Alignment completed, the tractor was backed up slowly to tighten the belt. The belt already had a twist in it to make sure the big pulley on the threshing machine rotated in the right direction. The drive belt was around the big Rockwood pulley connected to the 28-inch-wide cylinder, 18 inches in diameter, studded with steel teeth. This cylinder revolved, designed to just miss a stationary set of fixed teeth called concaves.

The main separation of the grain from the straw happened here – maybe that’s why the threshing machine was often referred to as the “separator.” You really knew that things were well on their way when my dad turned the two big geared devices at the back of the machine to put the blower into position. The first gear raised the blower (a metal pipe about 12 feet long and 18 inches in diameter) off its holder; the other swung the blower around to point back up and away from the machine.

Uncle Walter would throttle up the tractor and slowly let out the clutch. The belts and chains would slowly start to move until the machine was humming. My dad’s job was to grease, oil and adjust all the moving parts – no small assignment in an era when few bearings were sealed. An unattended shaft or chain would soon wear out if not receiving a regular squirt of oil from Dad’s oil can. And so it went.

While the set-up of the machine was going on, the hired men were busy getting that first load of sheaves on their wagons. It was a badge of honor to have the first load ready after a separator set-up.

Then there were the “spike” or “spite” pitchers (I never knew which was the correct term). They were the men who stayed out in the field, walking from one wagon (they were called racks) to the other, helping that person with his load.

They didn’t have teams of their own, but were usually the strongest, ablest men. They knew better than anyone how you had to maneuver the team of horses from one side of the row of stooks to the other during loading in order to keep the load of sheaves balanced.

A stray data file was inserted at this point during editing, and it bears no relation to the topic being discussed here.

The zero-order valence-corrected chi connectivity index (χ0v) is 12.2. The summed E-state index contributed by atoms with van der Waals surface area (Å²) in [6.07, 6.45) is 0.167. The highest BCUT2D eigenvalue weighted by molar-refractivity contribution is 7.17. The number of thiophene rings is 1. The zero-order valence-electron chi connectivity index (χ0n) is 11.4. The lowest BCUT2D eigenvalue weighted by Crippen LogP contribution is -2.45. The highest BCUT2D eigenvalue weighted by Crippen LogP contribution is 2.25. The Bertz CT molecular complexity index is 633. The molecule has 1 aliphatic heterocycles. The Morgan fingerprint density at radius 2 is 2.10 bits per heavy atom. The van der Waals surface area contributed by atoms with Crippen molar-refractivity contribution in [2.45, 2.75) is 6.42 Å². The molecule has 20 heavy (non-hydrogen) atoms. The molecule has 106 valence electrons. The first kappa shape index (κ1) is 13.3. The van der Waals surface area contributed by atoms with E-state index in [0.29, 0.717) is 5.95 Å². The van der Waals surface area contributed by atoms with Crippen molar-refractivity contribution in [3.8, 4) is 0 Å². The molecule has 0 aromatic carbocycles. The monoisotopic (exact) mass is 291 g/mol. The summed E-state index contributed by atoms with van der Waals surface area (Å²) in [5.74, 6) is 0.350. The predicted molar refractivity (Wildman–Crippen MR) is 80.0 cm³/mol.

In addition to portable granaries to hold the grain, we often used two grain wagons holding about 60 bushels each. While one wagon box was being filled, the other was driven to the yard and unloaded. This was often my job. I was maybe 15 years old. I drove into the yard and backed the horses and wagon up to the granary in the barnyard and shoveled 60 bushels of grain (usually barley) through a small window into a bin in the granary. Try that sometime!

Then I drove the empty wagon back to the machine and quickly switched the grain delivery spout over, unhitched the team, hitched the horses to the just-filled wagon and repeated the whole operation. Granaries on site at the threshing machine made things easier for me, though I was often in that granary as it gradually filled up. I shoveled the grain back as best I could until the shingle nails on the underside of the roof dug into my back. Then I crawled out a small window and we had to find somewhere else to put the grain.

Who were the men who brought the loads of sheaves to the threshing machine? They worked hard, very hard, for $5 a day, later $6 a day. I can remember Dad wondering how he could ever afford to pay the last harvest time wages I can remember – $7 a day.

This was a 7 a.m. to 7 p.m. job, with the harnessing and unharnessing of the horses and other jobs outside of those hours. We often hired men from the nearby Sioux Valley Indian Reserve – Jimmy Elk, Gordon Bone and others.